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Co-op Board Member Dolf Ferucci: "A House Rule Has to Be for Everybody"

in Board Operations on December 27, 2013

Smith Street Gardens, Freeport, Long Island

Gandolfo ("Dolf") Ferucci. Photo by Jennifer Wu.
Dec. 27, 2013

 

Where did you grow up?

I grew up in Brooklyn until I was 17 and then my parents wanted to get me away from gangs, so they purchased a house in the suburbs. I remember the first thing I loved about Long Island was when I went to high school, you had your own locker. To me, it was wonderful – all the grass and the trees and the facilities, the sports and everything, as compared to what I had going to school in Brooklyn. I fell in love with it.

What do you do professionally and did that experience help you on the board?

I was a structural mechanic for Grumman Aircraft. So there was nothing [related], other than the fact that I was, again, this detailed person. But I didn't use [that skill] until I moved to Freeport and the building went cooperative.

What are your strengths as a board member?

I like being involved in projects — whether it will be brick pointing, or putting on a new roof. I am very detail-oriented.

What do you regard as highly desirable qualities in a board member?

If you make a house rule, it has to be for everybody. You have to put aside your compassion and deal as a business person would in a business situation. If there is no parking there, there is no parking, and that's the end of it.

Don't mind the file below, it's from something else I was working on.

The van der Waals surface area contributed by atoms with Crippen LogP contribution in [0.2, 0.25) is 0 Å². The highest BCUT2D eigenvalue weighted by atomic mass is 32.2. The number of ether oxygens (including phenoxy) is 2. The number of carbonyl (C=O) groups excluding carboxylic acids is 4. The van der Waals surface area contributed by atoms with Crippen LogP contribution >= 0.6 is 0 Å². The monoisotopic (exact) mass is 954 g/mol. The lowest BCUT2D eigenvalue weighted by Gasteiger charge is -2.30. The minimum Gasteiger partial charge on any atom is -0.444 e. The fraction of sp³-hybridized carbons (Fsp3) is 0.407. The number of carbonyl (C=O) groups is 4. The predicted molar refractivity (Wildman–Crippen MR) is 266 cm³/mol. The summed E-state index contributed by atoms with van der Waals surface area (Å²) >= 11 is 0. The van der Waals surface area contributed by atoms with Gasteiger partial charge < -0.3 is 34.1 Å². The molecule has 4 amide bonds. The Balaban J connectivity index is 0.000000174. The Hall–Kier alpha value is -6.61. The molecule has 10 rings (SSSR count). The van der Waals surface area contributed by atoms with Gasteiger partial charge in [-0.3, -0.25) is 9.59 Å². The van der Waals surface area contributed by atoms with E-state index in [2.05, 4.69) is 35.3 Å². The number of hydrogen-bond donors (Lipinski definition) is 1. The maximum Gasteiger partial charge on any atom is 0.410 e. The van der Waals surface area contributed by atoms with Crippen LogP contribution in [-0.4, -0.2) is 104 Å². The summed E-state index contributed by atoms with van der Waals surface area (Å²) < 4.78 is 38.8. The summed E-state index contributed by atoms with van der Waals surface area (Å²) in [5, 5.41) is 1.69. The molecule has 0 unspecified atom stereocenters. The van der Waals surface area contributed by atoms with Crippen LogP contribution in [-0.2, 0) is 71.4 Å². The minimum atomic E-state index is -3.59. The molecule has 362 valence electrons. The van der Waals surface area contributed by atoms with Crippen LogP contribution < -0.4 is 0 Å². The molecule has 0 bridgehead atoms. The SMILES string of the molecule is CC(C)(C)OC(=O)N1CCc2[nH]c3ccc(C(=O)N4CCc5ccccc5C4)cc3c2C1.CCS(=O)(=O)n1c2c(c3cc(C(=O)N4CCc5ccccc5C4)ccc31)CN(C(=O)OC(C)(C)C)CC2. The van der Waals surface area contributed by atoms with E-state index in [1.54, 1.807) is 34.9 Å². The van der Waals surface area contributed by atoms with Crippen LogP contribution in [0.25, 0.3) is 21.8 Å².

Conversely, what are some of the least desirable traits in a board member?

Someone who doesn't look at the broader picture: if we do this now, how will that affect us down the road?

As a board member, how do you balance empathy for your fellow residents with making hard choices for the corporation?

You always have to keep in mind what's best for the building as a whole, for the common good, as opposed to individual good.

What is the hardest decision you've faced on the board?

Close to 15 years ago, when the market was really bad, we developed what was called subleasing guidelines. You could only rent for three years, but then you had to either sell or move back for two years in order to reapply to sublease. There was a couple [whose] three-year period of time ran out. They begged us, "Please let us continue to rent, we can't sell, we live in Pennsylvania." But, unfortunately, we had to have this couple end their lease. That was horrendous, to have to give someone terrible hardship. That period of time was very difficult.

What does your family make of your board activities?

The board business has interfered with certain [family] events — if we're in the middle of a project, for example. But it's not like [my family is] annoyed by it; they understand.

Are you ready to call it a day?

I've been doing this a long time, it's part of my life, it becomes ingrained in you. I think the worst part about being on a board of directors is you can't get out. As long as I live here, I just can't not participate.

 

Photo by Jennifer Wu. Click to enlarge

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